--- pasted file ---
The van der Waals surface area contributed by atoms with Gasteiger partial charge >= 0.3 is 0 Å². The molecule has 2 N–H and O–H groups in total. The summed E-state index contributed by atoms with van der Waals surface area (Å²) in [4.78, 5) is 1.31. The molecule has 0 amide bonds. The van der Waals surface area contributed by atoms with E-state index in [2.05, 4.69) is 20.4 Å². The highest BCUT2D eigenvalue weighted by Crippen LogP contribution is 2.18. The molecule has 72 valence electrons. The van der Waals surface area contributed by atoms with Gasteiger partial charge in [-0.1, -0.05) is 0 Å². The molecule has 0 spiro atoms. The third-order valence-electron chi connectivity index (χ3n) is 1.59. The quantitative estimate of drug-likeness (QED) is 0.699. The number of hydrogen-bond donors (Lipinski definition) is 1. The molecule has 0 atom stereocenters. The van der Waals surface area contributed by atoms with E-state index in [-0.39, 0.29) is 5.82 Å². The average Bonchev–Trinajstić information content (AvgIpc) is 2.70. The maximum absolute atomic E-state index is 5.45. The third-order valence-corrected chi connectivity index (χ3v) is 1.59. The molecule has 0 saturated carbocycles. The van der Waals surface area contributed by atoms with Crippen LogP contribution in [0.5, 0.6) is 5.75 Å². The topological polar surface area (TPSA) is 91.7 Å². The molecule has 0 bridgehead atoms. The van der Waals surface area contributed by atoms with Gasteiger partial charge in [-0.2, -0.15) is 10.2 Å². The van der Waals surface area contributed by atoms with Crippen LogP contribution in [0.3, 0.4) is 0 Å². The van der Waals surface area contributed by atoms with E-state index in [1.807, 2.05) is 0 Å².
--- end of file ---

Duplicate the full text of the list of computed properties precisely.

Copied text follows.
The van der Waals surface area contributed by atoms with Gasteiger partial charge >= 0.3 is 0 Å². The molecule has 2 N–H and O–H groups in total. The summed E-state index contributed by atoms with van der Waals surface area (Å²) in [4.78, 5) is 1.31. The molecule has 0 amide bonds. The van der Waals surface area contributed by atoms with E-state index in [2.05, 4.69) is 20.4 Å². The highest BCUT2D eigenvalue weighted by Crippen LogP contribution is 2.18. The molecule has 72 valence electrons. The van der Waals surface area contributed by atoms with Gasteiger partial charge in [-0.1, -0.05) is 0 Å². The molecule has 0 spiro atoms. The third-order valence-electron chi connectivity index (χ3n) is 1.59. The quantitative estimate of drug-likeness (QED) is 0.699. The number of hydrogen-bond donors (Lipinski definition) is 1. The molecule has 0 atom stereocenters. The van der Waals surface area contributed by atoms with E-state index in [-0.39, 0.29) is 5.82 Å². The average Bonchev–Trinajstić information content (AvgIpc) is 2.70. The maximum absolute atomic E-state index is 5.45. The third-order valence-corrected chi connectivity index (χ3v) is 1.59. The molecule has 0 saturated carbocycles. The van der Waals surface area contributed by atoms with Crippen LogP contribution in [0.5, 0.6) is 5.75 Å². The topological polar surface area (TPSA) is 91.7 Å². The molecule has 0 bridgehead atoms. The van der Waals surface area contributed by atoms with Gasteiger partial charge in [-0.2, -0.15) is 10.2 Å². The van der Waals surface area contributed by atoms with Crippen LogP contribution in [0.3, 0.4) is 0 Å². The van der Waals surface area contributed by atoms with E-state index in [1.807, 2.05) is 0 Å².